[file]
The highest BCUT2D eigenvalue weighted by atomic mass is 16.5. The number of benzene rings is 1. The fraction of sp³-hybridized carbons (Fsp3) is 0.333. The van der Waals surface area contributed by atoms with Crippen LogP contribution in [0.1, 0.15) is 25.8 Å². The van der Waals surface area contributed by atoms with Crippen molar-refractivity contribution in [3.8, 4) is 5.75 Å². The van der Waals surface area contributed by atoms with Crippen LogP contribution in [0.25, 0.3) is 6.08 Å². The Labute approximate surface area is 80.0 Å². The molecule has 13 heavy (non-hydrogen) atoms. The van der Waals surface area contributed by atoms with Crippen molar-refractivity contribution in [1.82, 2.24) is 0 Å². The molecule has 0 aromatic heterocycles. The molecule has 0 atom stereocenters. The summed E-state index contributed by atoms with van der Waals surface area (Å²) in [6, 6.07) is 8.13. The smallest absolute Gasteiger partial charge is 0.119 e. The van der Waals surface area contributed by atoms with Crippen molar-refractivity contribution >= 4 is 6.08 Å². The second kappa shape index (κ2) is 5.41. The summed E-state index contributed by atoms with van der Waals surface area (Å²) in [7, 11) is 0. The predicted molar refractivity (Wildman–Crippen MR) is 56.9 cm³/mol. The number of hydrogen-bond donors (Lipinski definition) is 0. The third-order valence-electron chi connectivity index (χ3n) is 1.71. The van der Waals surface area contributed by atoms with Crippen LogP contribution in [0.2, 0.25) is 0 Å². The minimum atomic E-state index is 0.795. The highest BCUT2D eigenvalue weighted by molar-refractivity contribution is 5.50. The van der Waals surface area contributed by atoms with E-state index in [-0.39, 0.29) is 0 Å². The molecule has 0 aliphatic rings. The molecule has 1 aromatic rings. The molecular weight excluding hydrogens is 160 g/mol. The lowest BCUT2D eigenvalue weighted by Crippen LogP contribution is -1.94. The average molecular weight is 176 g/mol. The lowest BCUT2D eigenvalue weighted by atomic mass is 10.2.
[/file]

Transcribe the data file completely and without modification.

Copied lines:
The highest BCUT2D eigenvalue weighted by atomic mass is 16.5. The number of benzene rings is 1. The fraction of sp³-hybridized carbons (Fsp3) is 0.333. The van der Waals surface area contributed by atoms with Crippen LogP contribution in [0.1, 0.15) is 25.8 Å². The van der Waals surface area contributed by atoms with Crippen molar-refractivity contribution in [3.8, 4) is 5.75 Å². The van der Waals surface area contributed by atoms with Crippen LogP contribution in [0.25, 0.3) is 6.08 Å². The Labute approximate surface area is 80.0 Å². The molecule has 13 heavy (non-hydrogen) atoms. The van der Waals surface area contributed by atoms with Crippen molar-refractivity contribution in [1.82, 2.24) is 0 Å². The molecule has 0 aromatic heterocycles. The molecule has 0 atom stereocenters. The summed E-state index contributed by atoms with van der Waals surface area (Å²) in [6, 6.07) is 8.13. The smallest absolute Gasteiger partial charge is 0.119 e. The van der Waals surface area contributed by atoms with Crippen molar-refractivity contribution >= 4 is 6.08 Å². The second kappa shape index (κ2) is 5.41. The summed E-state index contributed by atoms with van der Waals surface area (Å²) in [7, 11) is 0. The predicted molar refractivity (Wildman–Crippen MR) is 56.9 cm³/mol. The number of hydrogen-bond donors (Lipinski definition) is 0. The third-order valence-electron chi connectivity index (χ3n) is 1.71. The van der Waals surface area contributed by atoms with Crippen LogP contribution in [0.2, 0.25) is 0 Å². The minimum atomic E-state index is 0.795. The highest BCUT2D eigenvalue weighted by molar-refractivity contribution is 5.50. The van der Waals surface area contributed by atoms with E-state index in [-0.39, 0.29) is 0 Å². The molecule has 0 aliphatic rings. The molecule has 1 aromatic rings. The molecular weight excluding hydrogens is 160 g/mol. The lowest BCUT2D eigenvalue weighted by Crippen LogP contribution is -1.94. The average molecular weight is 176 g/mol. The lowest BCUT2D eigenvalue weighted by atomic mass is 10.2.